Candidates want energy industry to keep tax credit

RIFLE — Three of four Garfield County commissioner candidates say they oppose Amendment 58, a state ballot proposal to eliminate a severance tax credit for the oil and gas industry.

Two of the candidates — Democrat Steve Carter and Republican Mike Samson — expressed their concerns about the measure Tuesday night during a debate that focused largely on energy industry issues.

Amendment 58 would eliminate the ability of industry to take a credit against severance taxes based on local property taxes that companies pay. Carter and Samson, who are vying for retiring Commissioner Larry McCown’s seat, are worried about the measure’s plan for spending severance tax revenues. They said local governments wouldn’t receive enough revenue to offset industry impacts.

“We’ll get exactly what we have and certainly will get no more, and I think we should get a lot more from a severance tax,” Carter said.

Democrat Stephen Bershenyi, who is challenging Republican incumbent John Martin, said he supports the measure because of its plan to fund college scholarships.

Martin did not address the issue in the debate, but said in an interview that the county commission has come out against the measure. He fears that higher taxes on the industry would be passed on to consumers through higher energy bills.

Also Tuesday, Martin voiced concern that new rules nearing final approval by the Colorado Oil and Gas Conservation Commission, while helpful in some regards, threaten to polarize the county and create a hostile environment for the industry. The other three candidates favored the rules, saying they should reduce energy development’s impacts on the county and its residents.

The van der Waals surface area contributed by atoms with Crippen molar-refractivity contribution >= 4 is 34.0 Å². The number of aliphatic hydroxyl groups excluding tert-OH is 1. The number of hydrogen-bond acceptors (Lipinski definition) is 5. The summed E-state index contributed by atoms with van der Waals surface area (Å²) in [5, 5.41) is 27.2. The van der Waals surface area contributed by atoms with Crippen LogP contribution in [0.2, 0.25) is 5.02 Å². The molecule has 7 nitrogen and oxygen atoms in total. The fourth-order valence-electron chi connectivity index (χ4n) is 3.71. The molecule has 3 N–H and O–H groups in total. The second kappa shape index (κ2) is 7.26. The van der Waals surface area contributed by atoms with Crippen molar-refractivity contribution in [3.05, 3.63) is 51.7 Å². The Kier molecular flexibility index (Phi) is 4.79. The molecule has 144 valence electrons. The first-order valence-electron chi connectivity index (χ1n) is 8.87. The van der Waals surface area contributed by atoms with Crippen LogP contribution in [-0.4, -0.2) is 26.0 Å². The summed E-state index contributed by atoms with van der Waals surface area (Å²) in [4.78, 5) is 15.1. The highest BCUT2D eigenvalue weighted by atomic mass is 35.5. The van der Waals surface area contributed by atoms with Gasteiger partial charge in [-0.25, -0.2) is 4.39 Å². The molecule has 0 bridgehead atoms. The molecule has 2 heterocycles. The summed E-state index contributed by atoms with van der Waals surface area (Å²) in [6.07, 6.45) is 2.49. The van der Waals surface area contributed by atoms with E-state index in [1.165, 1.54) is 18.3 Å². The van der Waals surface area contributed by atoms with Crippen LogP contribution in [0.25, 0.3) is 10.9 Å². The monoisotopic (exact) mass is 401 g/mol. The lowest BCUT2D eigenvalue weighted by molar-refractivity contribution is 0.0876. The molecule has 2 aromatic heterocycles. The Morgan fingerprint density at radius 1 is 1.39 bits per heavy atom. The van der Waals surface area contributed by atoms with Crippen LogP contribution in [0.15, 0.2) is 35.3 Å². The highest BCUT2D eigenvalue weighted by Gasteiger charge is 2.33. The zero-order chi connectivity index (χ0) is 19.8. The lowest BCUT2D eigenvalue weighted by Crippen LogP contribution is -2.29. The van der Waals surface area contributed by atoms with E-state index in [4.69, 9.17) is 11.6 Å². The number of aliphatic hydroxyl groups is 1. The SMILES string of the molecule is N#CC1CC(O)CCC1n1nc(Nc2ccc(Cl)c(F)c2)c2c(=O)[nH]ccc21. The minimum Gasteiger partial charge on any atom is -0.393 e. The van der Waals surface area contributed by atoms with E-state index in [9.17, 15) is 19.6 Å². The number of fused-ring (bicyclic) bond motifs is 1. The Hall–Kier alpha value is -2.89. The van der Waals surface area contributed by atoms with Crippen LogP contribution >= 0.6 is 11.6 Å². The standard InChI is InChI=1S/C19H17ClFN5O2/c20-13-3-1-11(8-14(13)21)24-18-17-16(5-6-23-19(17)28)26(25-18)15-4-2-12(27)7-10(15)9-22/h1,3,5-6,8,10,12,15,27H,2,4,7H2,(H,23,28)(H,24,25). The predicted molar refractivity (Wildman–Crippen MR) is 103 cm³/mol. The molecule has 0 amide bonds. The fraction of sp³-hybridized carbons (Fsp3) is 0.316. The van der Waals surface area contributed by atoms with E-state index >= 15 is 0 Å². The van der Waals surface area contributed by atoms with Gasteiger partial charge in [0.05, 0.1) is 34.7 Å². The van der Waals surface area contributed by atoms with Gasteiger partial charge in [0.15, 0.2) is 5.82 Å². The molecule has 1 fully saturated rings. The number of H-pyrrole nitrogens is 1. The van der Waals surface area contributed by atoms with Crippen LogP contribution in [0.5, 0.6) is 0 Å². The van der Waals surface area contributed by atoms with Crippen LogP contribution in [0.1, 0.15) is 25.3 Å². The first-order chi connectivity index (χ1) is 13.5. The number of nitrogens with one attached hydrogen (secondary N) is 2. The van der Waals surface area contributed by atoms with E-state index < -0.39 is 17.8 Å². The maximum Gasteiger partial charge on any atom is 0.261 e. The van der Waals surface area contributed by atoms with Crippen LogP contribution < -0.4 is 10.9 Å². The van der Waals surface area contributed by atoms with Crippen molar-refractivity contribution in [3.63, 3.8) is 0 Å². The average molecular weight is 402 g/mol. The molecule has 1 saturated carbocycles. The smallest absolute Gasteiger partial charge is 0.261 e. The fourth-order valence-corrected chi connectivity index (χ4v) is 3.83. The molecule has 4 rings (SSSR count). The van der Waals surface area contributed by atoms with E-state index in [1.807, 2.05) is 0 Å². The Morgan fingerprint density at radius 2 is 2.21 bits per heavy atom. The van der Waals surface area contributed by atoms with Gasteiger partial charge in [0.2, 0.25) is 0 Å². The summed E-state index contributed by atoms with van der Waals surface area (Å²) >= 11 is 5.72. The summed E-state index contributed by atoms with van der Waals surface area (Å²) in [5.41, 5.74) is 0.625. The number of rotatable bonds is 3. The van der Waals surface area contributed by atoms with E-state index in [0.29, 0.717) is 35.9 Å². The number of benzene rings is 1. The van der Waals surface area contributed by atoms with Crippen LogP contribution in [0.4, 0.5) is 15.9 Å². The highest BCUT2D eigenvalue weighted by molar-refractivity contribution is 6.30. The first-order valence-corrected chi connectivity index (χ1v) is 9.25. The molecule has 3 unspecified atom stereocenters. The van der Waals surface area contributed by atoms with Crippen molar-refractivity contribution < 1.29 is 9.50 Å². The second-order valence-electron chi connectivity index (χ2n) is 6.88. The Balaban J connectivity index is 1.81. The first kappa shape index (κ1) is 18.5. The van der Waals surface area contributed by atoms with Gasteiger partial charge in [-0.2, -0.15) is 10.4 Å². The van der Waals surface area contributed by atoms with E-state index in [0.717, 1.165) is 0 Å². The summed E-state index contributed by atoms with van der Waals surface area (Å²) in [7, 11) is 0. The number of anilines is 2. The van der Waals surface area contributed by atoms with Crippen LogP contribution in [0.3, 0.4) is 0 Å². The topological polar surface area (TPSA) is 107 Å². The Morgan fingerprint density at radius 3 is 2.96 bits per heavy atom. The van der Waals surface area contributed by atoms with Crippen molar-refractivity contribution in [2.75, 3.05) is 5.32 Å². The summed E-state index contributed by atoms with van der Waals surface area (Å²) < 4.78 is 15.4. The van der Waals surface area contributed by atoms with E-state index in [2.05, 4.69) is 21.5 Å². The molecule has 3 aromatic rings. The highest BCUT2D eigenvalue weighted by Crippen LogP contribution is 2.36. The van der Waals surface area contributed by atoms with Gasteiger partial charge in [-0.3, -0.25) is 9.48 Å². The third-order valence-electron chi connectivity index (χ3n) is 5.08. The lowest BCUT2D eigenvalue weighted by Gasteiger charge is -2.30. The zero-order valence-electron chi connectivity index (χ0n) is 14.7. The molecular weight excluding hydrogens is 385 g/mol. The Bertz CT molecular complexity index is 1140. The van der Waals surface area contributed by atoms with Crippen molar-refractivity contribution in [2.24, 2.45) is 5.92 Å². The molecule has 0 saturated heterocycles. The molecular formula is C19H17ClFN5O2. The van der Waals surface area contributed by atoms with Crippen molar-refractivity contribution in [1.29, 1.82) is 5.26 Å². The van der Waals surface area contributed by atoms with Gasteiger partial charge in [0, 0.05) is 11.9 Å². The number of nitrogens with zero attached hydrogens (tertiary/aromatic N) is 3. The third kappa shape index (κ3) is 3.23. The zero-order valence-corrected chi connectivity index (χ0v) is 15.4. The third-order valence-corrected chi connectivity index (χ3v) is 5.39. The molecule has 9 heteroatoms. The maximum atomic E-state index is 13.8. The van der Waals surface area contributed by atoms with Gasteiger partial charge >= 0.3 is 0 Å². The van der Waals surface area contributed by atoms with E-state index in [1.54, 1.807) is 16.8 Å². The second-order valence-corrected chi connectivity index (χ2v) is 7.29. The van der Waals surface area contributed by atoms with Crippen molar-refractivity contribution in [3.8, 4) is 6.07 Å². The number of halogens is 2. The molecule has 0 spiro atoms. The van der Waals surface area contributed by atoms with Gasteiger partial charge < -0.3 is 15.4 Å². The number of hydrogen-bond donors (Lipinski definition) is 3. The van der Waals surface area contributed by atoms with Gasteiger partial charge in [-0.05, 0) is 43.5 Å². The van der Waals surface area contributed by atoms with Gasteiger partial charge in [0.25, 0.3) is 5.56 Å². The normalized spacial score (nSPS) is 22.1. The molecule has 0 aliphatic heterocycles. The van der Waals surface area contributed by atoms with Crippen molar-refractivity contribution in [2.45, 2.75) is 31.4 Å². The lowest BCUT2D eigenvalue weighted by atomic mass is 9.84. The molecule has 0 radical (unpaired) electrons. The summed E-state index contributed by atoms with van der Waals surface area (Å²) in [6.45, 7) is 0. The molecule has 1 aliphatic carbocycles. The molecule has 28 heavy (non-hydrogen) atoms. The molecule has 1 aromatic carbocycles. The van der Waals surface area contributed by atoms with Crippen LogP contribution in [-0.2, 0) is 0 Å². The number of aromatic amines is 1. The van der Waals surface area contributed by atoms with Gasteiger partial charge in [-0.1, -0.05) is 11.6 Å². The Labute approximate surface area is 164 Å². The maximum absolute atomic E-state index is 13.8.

Bershenyi and Carter said the county should follow Rio Blanco County’s lead and assess impact fees on oil and gas wells. Samson and Martin oppose the idea, and said the county is better off working cooperatively with the industry to get it to pay for the impacts it creates on county roads.

Bershenyi and Carter said the impact fee is needed to make sure all energy companies pay their fair share for such impacts.

Martin said voluntary agreements are bringing the county $3 million to $5 million per year, and Samson fears possible legal challenges to an impact fee program. Bershenyi said a fee of $15,000 per well could generate $15 million per year in the county, and the industry already is willingly paying the fee in Rio Blanco County.


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